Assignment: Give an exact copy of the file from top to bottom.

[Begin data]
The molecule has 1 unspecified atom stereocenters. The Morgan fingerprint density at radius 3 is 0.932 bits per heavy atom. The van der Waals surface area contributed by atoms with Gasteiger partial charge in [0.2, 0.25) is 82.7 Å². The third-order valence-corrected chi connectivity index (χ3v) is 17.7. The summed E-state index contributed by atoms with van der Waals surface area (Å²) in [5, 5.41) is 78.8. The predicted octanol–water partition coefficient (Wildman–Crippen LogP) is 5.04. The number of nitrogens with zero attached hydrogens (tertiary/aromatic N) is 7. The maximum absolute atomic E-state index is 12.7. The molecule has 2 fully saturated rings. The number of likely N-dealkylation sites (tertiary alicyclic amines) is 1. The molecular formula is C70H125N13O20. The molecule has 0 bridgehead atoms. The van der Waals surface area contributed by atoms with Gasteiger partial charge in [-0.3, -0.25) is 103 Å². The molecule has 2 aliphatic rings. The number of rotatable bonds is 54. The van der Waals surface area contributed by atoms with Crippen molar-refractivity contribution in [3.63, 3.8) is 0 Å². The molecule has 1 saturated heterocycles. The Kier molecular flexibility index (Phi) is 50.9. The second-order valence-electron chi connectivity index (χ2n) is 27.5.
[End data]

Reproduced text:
The molecule has 1 unspecified atom stereocenters. The Morgan fingerprint density at radius 3 is 0.932 bits per heavy atom. The van der Waals surface area contributed by atoms with Gasteiger partial charge in [0.2, 0.25) is 82.7 Å². The third-order valence-corrected chi connectivity index (χ3v) is 17.7. The summed E-state index contributed by atoms with van der Waals surface area (Å²) in [5, 5.41) is 78.8. The predicted octanol–water partition coefficient (Wildman–Crippen LogP) is 5.04. The number of nitrogens with zero attached hydrogens (tertiary/aromatic N) is 7. The maximum absolute atomic E-state index is 12.7. The molecule has 2 fully saturated rings. The number of likely N-dealkylation sites (tertiary alicyclic amines) is 1. The molecular formula is C70H125N13O20. The molecule has 0 bridgehead atoms. The van der Waals surface area contributed by atoms with Gasteiger partial charge in [-0.3, -0.25) is 103 Å². The molecule has 2 aliphatic rings. The number of rotatable bonds is 54. The van der Waals surface area contributed by atoms with Crippen molar-refractivity contribution in [3.63, 3.8) is 0 Å². The molecule has 1 saturated heterocycles. The Kier molecular flexibility index (Phi) is 50.9. The second-order valence-electron chi connectivity index (χ2n) is 27.5.